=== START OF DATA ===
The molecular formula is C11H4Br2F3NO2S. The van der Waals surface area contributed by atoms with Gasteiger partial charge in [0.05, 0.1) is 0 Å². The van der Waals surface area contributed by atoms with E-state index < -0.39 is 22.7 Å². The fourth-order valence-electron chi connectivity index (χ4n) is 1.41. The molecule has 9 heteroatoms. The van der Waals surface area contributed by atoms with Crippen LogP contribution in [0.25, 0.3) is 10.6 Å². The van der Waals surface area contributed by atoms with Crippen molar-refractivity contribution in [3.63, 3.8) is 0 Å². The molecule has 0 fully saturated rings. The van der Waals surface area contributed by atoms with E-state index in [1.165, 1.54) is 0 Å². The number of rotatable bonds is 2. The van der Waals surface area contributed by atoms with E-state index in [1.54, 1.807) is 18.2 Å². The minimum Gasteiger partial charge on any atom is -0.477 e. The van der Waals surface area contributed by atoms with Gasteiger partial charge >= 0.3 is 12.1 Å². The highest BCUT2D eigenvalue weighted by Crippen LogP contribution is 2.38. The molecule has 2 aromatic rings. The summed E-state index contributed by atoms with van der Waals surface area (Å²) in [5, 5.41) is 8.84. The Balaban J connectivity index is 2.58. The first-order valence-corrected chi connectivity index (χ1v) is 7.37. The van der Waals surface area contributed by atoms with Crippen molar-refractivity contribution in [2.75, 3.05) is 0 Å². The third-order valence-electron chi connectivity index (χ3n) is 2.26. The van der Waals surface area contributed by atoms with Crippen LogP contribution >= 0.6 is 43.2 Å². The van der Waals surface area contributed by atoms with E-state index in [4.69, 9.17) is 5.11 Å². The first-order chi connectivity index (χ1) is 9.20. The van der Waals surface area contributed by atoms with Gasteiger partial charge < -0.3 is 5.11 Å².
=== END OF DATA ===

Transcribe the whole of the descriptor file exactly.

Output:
The molecular formula is C11H4Br2F3NO2S. The van der Waals surface area contributed by atoms with Gasteiger partial charge in [0.05, 0.1) is 0 Å². The van der Waals surface area contributed by atoms with E-state index < -0.39 is 22.7 Å². The fourth-order valence-electron chi connectivity index (χ4n) is 1.41. The molecule has 9 heteroatoms. The van der Waals surface area contributed by atoms with Crippen LogP contribution in [0.25, 0.3) is 10.6 Å². The van der Waals surface area contributed by atoms with Crippen molar-refractivity contribution in [3.63, 3.8) is 0 Å². The molecule has 0 fully saturated rings. The van der Waals surface area contributed by atoms with E-state index in [1.165, 1.54) is 0 Å². The number of rotatable bonds is 2. The van der Waals surface area contributed by atoms with E-state index in [1.54, 1.807) is 18.2 Å². The minimum Gasteiger partial charge on any atom is -0.477 e. The van der Waals surface area contributed by atoms with Gasteiger partial charge >= 0.3 is 12.1 Å². The highest BCUT2D eigenvalue weighted by Crippen LogP contribution is 2.38. The molecule has 2 aromatic rings. The summed E-state index contributed by atoms with van der Waals surface area (Å²) in [5, 5.41) is 8.84. The Balaban J connectivity index is 2.58. The first-order valence-corrected chi connectivity index (χ1v) is 7.37. The van der Waals surface area contributed by atoms with Crippen molar-refractivity contribution in [2.75, 3.05) is 0 Å². The third-order valence-electron chi connectivity index (χ3n) is 2.26. The van der Waals surface area contributed by atoms with Crippen LogP contribution >= 0.6 is 43.2 Å². The van der Waals surface area contributed by atoms with E-state index in [4.69, 9.17) is 5.11 Å². The first-order chi connectivity index (χ1) is 9.20. The van der Waals surface area contributed by atoms with Gasteiger partial charge < -0.3 is 5.11 Å².